May 15 Election Guide

Representation Matters

The Mercury Election Endorsements for May 15, 2018

State Senator, District 24: Kayse Jama

The Mercury Election Endorsements for May 15, 2018

Multnomah County Auditor: Jennifer McGuirk

The Mercury Election Endorsements for May 15, 2018

Renew Portland Children’s Levy: Yes!

The Mercury Election Endorsements for May 15, 2018

Election Cheat Sheet!

Your Handy Mercury Voter Guide for the May 15 Election

Unlike the wonky form of government found in Portland City Hall, the county board of commissioners each represent a different region of Multnomah County. District 2 encompasses North and some of Northeast Portland, stretching east from the Willamette River to Northeast 182nd, with its northern boundary the Columbia River and its southern boundary I-84. This district has arguably been the one hit the hardest by Portland’s housing crisis, with many longtime residents having to shutter their businesses and move east to avoid the gentrification that comes with squeezing million-dollar condos into historically African American neighborhoods. District 2’s current commissioner, Loretta Smith, has reached her term limit on the currently all-female county board, opening the door to a competitive group of candidates. Of the four vying for the seat, we believe Susheela Jayapal brings the most experience and the best, most comprehensive policy plans to help oversee the county’s $2 billion budget.

Jayapal is the former legal counsel for Adidas America, but don’t let her corporate background scare you off—she’s repurposed it to navigate the tangled legal web of county contract agreements, housing assistance, and health care systems, and she’s also sat on boards of a number of local progressive nonprofits, including Planned Parenthood, the Metropolitan Family Service, and All Hands Raised.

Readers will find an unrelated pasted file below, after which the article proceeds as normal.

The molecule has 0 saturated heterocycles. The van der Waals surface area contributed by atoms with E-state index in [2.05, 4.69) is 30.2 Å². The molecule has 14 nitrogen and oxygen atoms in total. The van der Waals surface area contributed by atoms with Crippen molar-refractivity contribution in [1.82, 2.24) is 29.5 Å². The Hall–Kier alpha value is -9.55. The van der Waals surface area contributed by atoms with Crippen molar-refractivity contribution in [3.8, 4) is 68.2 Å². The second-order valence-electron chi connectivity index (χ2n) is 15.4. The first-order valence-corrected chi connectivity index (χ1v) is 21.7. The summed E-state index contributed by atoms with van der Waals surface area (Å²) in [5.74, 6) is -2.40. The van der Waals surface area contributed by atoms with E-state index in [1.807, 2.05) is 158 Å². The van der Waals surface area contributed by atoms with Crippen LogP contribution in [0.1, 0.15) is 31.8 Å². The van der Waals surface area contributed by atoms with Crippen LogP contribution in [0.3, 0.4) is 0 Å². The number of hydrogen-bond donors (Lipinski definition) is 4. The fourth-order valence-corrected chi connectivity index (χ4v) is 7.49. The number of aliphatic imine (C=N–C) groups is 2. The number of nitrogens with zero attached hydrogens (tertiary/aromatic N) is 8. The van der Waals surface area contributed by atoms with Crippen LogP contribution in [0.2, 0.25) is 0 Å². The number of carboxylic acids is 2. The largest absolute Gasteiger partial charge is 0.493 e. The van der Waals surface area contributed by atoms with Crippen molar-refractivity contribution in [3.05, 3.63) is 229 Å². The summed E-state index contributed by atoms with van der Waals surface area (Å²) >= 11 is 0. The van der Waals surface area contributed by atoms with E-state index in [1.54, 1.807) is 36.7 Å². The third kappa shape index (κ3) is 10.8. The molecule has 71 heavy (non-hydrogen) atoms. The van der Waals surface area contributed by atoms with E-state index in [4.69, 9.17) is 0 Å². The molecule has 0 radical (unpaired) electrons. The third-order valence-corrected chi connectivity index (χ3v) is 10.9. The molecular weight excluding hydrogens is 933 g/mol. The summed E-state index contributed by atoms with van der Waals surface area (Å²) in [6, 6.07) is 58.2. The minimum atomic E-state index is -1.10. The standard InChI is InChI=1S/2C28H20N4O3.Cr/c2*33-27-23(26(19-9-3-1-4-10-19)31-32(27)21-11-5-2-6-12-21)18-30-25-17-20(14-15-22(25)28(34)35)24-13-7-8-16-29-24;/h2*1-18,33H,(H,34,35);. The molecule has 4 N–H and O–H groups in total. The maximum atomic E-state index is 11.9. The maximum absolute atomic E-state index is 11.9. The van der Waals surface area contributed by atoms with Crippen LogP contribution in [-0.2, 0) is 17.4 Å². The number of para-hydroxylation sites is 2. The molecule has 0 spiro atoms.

During our endorsement interview, Jayapal unpacked complicated county issues and offered concrete solutions. She opposed Commissioner Smith’s call to turn the county’s Wapato Jail into a remote homeless shelter near Kelley Point Park, and instead outlined ideas of how to stabilize Portland’s homeless population with permanent housing. Dropping them in a detention center, she said, only perpetuates the toxic stigma that likens those without homes to criminals.

Jayapal is also prepared to address the systemic displacement that’s hit North Portland in the past decade. Instead of offering piecemeal solutions, she’s proposed more holistic, people-driven ideas to heal fragmented neighborhoods.

“It’s about housing, it’s about business, and it’s about community,” Japapal says. “One of the things about displacement that doesn’t get talked about a lot... is that it’s a whole community that gets splintered. How do we re-create community as well as building business and housing? That’s what I want to address.”

This race drew a number of strong female candidates, like Sharon Maxwell, who has deep roots in District 2, where she’s worked as a business owner and organized community members to speak out against racial injustices in policing and housing. Maxwell is concerned that former Portland Police Chief Mike Reese is now leading the county’s sheriff department, where she believes he continues to run a racially biased, unchecked group of law enforcement officials. Meanwhile, candidate Maria Garcia, who owns a coffee shop in District 2, illuminated issues faced by small business owners of color, especially Latina women, in the competitive North Portland neighborhoods.

But ultimately, we believe Jayapal has the clarity, professionalism, and big-picture mindset needed to steer District 2 through a challenging chapter.